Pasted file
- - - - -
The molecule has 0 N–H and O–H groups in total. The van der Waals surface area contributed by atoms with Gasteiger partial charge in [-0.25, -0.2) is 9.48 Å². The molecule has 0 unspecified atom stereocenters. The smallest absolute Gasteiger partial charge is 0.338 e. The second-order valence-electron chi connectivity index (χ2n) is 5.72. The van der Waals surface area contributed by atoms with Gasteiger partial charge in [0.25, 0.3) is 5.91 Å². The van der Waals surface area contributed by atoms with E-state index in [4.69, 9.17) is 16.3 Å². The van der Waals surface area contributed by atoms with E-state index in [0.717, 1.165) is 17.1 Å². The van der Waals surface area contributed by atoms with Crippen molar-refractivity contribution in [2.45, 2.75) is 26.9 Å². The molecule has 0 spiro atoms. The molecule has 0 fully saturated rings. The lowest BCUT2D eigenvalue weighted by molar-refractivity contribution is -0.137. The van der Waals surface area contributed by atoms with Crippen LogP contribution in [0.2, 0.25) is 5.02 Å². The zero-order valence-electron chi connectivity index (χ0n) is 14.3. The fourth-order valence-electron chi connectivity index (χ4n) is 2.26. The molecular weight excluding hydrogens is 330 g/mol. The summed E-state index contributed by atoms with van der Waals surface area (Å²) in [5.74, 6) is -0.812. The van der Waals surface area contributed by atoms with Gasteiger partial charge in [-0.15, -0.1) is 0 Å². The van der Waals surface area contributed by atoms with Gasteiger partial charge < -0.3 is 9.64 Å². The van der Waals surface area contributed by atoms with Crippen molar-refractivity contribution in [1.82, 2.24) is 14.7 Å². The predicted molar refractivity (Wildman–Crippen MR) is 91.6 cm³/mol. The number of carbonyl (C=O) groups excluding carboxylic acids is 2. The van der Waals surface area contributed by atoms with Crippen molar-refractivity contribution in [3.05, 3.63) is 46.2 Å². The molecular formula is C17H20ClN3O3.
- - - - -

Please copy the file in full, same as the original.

The molecule has 0 N–H and O–H groups in total. The van der Waals surface area contributed by atoms with Gasteiger partial charge in [-0.25, -0.2) is 9.48 Å². The molecule has 0 unspecified atom stereocenters. The smallest absolute Gasteiger partial charge is 0.338 e. The second-order valence-electron chi connectivity index (χ2n) is 5.72. The van der Waals surface area contributed by atoms with Gasteiger partial charge in [0.25, 0.3) is 5.91 Å². The van der Waals surface area contributed by atoms with E-state index in [4.69, 9.17) is 16.3 Å². The van der Waals surface area contributed by atoms with E-state index in [0.717, 1.165) is 17.1 Å². The van der Waals surface area contributed by atoms with Crippen molar-refractivity contribution in [2.45, 2.75) is 26.9 Å². The molecule has 0 spiro atoms. The molecule has 0 fully saturated rings. The lowest BCUT2D eigenvalue weighted by molar-refractivity contribution is -0.137. The van der Waals surface area contributed by atoms with Crippen LogP contribution in [0.2, 0.25) is 5.02 Å². The zero-order valence-electron chi connectivity index (χ0n) is 14.3. The fourth-order valence-electron chi connectivity index (χ4n) is 2.26. The molecular weight excluding hydrogens is 330 g/mol. The summed E-state index contributed by atoms with van der Waals surface area (Å²) in [5.74, 6) is -0.812. The van der Waals surface area contributed by atoms with Gasteiger partial charge in [-0.15, -0.1) is 0 Å². The van der Waals surface area contributed by atoms with Gasteiger partial charge < -0.3 is 9.64 Å². The van der Waals surface area contributed by atoms with Crippen molar-refractivity contribution in [1.82, 2.24) is 14.7 Å². The predicted molar refractivity (Wildman–Crippen MR) is 91.6 cm³/mol. The number of carbonyl (C=O) groups excluding carboxylic acids is 2. The van der Waals surface area contributed by atoms with Crippen molar-refractivity contribution in [3.05, 3.63) is 46.2 Å². The molecular formula is C17H20ClN3O3.